The Graston Technique: Changing the Treatment of Soft Tissue Injuries
Techniques
Written by Karen Wilczewski   
Saturday, 30 November 2002 00:00 Read : 2173 times

A clinically researched, innovative treatment modality is changing the way chiropractors are treating soft tissue injuries—including the most difficult repetitive stress diagnoses.  The mode of treatment, the Graston Technique, offers expanded options for treating all chronic and acute disorders.


In less than a year since its introduction to the profession  (November 2001), more than 300 chiropractors nationwide have been trained in the technique.  National University of Health Sciences academians and clinicians have given the modality their blessing by adding the Graston Technique to the curriculum this fall.


The technique has made advocates out of skeptics.  “I never believed that the sensitivity of my hands could be enhanced.  I do now,” says renowned soft tissue expert Warren I. Hammer, MS, DC, DABCO.  Hammer, author of Functional Soft Tissue Examination and Treatment by Manual Methods, finds the Graston Technique “indispensable in his approach to soft tissue problems.”


Internationally-known sports chiropractor Thomas E. Hyde, DC, DABSP, says the Graston Technique is “one of the most innovative soft tissue forms of treatment to come along in many years.”  In addition to improving patient outcomes, Hyde believes that “doctors can add longevity to their careers by using the Graston Technique.”


The cornerstone of the patented Technique, developed more than ten years ago, is a set of six stainless steel instruments.  Use of these specially-designed instruments is a key element of the treatment protocol.  Skillfully trained clinicians use the Graston Technique to help prevent acute soft tissue injuries from becoming chronic, including conditions such as low-back strain, neck, wrist and foot pain.  The technique helps the clinician identify, evaluate and treat injured tissue better and more thoroughly, thus returning the patient to normal function sooner.  The instruments also eliminate nearly all stress on the clinician’s hands and upper extremities.


It is true that necessity is the mother of invention, as the instrument development bears out.  David Graston sustained a knee injury while trick skiing in 1987.   Surgery left him with very limited range of motion that conventional therapies failed to resolve.  Together with Andre Hall, an elite collegiate athlete, the two combined their knowledge of the musculoskeletal system with Graston’s experience in the tool and die industry to create the first instruments.  They, along with businessman Michael I. Arnolt, formed TherapyCare Resources, Inc., and an outpatient clinic in 1994.  Arnolt is president of the company, which today focuses on teaching, training and licensing the Graston Technique.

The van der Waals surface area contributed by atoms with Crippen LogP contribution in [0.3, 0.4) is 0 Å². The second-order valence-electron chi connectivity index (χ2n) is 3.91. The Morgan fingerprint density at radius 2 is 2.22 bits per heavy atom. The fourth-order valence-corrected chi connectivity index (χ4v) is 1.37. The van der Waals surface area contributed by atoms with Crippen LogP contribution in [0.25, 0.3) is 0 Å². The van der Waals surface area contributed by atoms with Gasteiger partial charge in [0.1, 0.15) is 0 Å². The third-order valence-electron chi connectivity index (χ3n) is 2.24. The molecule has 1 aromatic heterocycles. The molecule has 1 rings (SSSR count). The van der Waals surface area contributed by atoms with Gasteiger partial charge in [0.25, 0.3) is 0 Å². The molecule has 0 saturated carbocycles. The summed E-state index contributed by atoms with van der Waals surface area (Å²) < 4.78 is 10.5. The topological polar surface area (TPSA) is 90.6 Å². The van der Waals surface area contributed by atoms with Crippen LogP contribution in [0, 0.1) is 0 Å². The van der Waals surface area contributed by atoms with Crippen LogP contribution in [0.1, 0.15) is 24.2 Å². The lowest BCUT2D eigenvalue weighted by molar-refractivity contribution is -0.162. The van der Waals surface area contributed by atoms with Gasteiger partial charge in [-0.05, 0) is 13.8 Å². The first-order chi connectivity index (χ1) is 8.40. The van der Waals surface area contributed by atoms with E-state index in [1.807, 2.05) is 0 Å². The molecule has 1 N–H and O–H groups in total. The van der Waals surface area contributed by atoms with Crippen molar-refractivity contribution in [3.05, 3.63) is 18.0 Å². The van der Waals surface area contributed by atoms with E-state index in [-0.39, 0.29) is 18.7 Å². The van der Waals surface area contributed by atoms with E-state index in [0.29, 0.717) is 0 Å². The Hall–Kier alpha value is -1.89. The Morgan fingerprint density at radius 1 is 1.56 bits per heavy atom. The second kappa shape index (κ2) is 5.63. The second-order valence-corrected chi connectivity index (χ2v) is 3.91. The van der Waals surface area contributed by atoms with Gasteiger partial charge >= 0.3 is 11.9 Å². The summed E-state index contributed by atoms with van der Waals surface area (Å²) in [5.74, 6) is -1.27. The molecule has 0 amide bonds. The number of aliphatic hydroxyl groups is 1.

Initial research of the Graston Technique was conducted at Ball Memorial Hospital and Ball State University in Muncie, Indiana, in 1991-92.  Clinical data gathered from outpatient clinics, over seven years substantiated that more than 80% of soft tissue conditions treated resulted in attaining increased function and decreased pain.  Douglas G. Perry, Ph.D., at the Indiana University School of Informatics, conducted the study.


“The results of the study were significant,” according to M. Terry Carey, MS, PT, MTC, Assistant Clinical Professor, Indiana University School of Allied Sciences.  Many of the subjects were treated with other modalities, according to Carey, “but nothing worked as well as the Graston Technique.”  Carey has been treating patients and training instructors in the technique for eight years.


Currently, the Graston Technique is the subject of three independent randomized controlled clinical studies—including studies at Texas Back Institute and New York Chiropractic College.  Results of these clinical trials should be completed within the next year.


The Graston Technique is an interdisciplinary treatment that has a wide following in the outpatient market, and in industrial, academic, professional and collegiate sports arenas.  Included in the network of Graston Technique-licensed organizations are Community Hospitals of Indianapolis and more than twenty professional sports teams, among them the Seattle Supersonics, Philadelphia 76ers, St. Louis Cardinals, Milwaukee Bucks, Colorado Avalanche and the Miami Heat.  Nationally, many universities use the technique, including the University of Michigan, Indiana University, University of Wisconsin and the University of Illinois.  Major corporations, including Subaru-Isuzu Automotive, Navistar and SuperValu, use the Graston Technique to keep employee insurance claims and lost productivity to a minimum. TAC


The Graston Technique website, www.grastontechnique.com, is an excellent resource for additional information and research on the applications and success of the technique.  Information can also be obtained by calling toll-free 866-926-2828.


 
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